In the past, the route to approval for a companion diagnostic was for an in vitro diagnostics (IVD) company to submit data in a premarket approval application to FDA. Under this model, a third-party laboratory, such as LabCorp, often generates data and then becomes one of several sites offering the test. It is a model that works very well for some companies, notably Pfizer and Roche in the August 2011 approvals, and one LabCorp continues to support through its testing labs. The use of laboratory-based assays has provided another route for approval and commercialization.
FDA opened the door to the alternative model by re-thinking its oversight of laboratory developed tests (LDT). Historically FDA took a hands-off approach to LDTs, but signaled a change in 2010 when it called a public meeting. The shift was prompted by the growing complexity of LDTs and their emerging role in personalized medicines. FDA was so overwhelmed by demand to attend the meeting that it had to relocate to a bigger site.
This approach develops and validates assays on established IVDs. FDA investigational device exemption is sought for clinical trials in which the test is used as an inclusion criteria. All this can be done in a centralized approach, with one service provider handling test development, regulatory submissions, and eventual commercial launch. Alternatively, if volumes or prescribing preferences call for a decentralized model, IVD partners can come on board for kit development when needed.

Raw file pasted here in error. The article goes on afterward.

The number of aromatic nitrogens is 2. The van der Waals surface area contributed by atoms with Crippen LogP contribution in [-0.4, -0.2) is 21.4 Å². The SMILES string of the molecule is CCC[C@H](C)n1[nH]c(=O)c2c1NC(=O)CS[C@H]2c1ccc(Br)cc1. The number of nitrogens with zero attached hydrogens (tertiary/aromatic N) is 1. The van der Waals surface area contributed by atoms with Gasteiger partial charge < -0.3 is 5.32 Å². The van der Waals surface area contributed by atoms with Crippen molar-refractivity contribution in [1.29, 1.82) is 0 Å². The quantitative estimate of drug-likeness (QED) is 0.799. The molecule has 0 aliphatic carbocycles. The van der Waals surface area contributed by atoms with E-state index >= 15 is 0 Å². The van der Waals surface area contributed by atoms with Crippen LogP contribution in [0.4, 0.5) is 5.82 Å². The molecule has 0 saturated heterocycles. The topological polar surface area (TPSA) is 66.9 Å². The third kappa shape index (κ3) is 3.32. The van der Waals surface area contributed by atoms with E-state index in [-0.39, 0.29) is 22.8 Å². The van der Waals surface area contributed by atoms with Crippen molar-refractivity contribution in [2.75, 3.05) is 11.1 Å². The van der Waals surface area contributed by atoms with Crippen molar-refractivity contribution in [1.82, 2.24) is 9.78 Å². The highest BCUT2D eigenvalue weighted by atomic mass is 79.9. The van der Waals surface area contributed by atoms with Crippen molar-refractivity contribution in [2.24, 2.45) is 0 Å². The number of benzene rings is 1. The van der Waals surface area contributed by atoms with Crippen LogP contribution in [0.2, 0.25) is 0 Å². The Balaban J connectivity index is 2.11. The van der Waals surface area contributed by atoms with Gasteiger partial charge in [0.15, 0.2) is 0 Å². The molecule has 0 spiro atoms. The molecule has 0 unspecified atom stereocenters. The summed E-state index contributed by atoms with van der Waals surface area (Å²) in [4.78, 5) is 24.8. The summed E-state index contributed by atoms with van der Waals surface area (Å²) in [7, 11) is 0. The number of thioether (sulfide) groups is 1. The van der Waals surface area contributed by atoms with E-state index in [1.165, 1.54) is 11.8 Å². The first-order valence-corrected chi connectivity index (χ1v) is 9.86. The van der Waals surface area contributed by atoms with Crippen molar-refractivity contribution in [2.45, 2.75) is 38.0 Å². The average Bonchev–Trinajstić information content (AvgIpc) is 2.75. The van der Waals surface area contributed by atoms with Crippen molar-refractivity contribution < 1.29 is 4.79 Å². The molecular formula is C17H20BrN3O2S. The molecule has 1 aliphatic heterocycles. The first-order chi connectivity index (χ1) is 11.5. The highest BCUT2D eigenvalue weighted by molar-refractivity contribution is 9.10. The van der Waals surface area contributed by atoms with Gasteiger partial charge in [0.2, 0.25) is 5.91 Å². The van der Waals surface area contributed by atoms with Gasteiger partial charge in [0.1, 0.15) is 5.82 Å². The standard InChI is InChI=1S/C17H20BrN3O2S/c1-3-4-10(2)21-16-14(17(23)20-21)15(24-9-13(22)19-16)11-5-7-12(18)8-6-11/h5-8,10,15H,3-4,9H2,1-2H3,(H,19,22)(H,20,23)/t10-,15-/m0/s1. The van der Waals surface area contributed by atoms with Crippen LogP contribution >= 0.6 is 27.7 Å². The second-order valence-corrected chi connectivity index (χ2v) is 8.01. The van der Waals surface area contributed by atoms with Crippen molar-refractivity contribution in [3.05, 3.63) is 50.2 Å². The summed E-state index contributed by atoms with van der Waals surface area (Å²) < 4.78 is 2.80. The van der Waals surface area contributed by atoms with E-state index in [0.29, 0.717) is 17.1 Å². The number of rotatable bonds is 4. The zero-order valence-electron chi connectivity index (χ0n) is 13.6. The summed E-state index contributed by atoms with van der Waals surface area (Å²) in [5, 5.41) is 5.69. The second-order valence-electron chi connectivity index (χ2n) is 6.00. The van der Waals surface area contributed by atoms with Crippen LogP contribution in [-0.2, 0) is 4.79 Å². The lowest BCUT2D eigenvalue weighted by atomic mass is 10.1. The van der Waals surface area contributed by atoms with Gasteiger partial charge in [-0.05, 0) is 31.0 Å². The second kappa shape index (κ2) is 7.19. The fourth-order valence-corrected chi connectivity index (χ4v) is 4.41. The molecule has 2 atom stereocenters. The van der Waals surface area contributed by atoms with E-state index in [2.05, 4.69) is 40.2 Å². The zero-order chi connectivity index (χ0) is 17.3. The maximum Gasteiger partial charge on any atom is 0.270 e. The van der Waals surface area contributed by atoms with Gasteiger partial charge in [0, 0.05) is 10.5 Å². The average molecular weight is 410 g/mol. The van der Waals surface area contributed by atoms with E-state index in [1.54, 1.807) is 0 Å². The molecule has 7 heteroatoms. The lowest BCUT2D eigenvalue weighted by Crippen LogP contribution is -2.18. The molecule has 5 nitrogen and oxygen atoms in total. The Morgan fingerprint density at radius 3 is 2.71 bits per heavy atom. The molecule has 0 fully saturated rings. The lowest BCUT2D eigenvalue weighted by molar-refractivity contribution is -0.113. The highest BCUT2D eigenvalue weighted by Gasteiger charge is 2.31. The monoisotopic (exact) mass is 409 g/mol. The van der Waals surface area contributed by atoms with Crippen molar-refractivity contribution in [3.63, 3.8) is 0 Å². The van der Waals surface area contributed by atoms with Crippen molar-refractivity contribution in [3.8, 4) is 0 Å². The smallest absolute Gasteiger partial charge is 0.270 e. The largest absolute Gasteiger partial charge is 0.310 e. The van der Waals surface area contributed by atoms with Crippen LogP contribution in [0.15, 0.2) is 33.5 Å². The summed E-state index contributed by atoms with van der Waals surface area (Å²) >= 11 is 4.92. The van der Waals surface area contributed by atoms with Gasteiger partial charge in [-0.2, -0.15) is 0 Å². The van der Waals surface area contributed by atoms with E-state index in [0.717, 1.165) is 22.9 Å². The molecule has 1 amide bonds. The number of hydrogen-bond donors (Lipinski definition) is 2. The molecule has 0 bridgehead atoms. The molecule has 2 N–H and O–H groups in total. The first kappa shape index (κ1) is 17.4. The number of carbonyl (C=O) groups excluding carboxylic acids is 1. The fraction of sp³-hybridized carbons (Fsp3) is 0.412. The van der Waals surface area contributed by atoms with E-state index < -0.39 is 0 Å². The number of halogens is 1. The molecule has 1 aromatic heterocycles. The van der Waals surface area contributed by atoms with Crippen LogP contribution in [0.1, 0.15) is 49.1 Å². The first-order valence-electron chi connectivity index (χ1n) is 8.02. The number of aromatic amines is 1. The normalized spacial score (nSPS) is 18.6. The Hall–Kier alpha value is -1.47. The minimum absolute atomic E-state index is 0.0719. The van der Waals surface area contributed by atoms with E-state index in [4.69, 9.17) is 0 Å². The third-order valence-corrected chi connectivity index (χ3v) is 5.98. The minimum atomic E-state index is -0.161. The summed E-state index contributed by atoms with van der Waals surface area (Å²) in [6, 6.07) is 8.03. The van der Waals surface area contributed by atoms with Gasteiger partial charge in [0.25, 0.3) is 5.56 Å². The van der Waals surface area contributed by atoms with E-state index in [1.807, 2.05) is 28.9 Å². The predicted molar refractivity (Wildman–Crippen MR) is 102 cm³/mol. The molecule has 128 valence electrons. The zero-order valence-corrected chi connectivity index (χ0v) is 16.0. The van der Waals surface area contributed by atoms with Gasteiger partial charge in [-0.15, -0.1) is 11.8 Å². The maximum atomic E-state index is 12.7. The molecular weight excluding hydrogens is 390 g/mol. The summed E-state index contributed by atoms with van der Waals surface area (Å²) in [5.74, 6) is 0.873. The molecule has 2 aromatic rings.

For pharma companies, and particularly small biotechs, the model offers several advantages. By running the tests in one or more labs, the upfront financial and time costs of kit manufacture may be reduced. Taking this approach also standardizes operating practices by restricting use of the assay to a network of laboratories run by one company. Piggybacking on the existing standards of a central lab network helps assays, especially those that are expecting low volumes, achieve a greater assurance of quality because you are using the same reagents, procedures, and laboratory equipment to ensure consistency of assay results.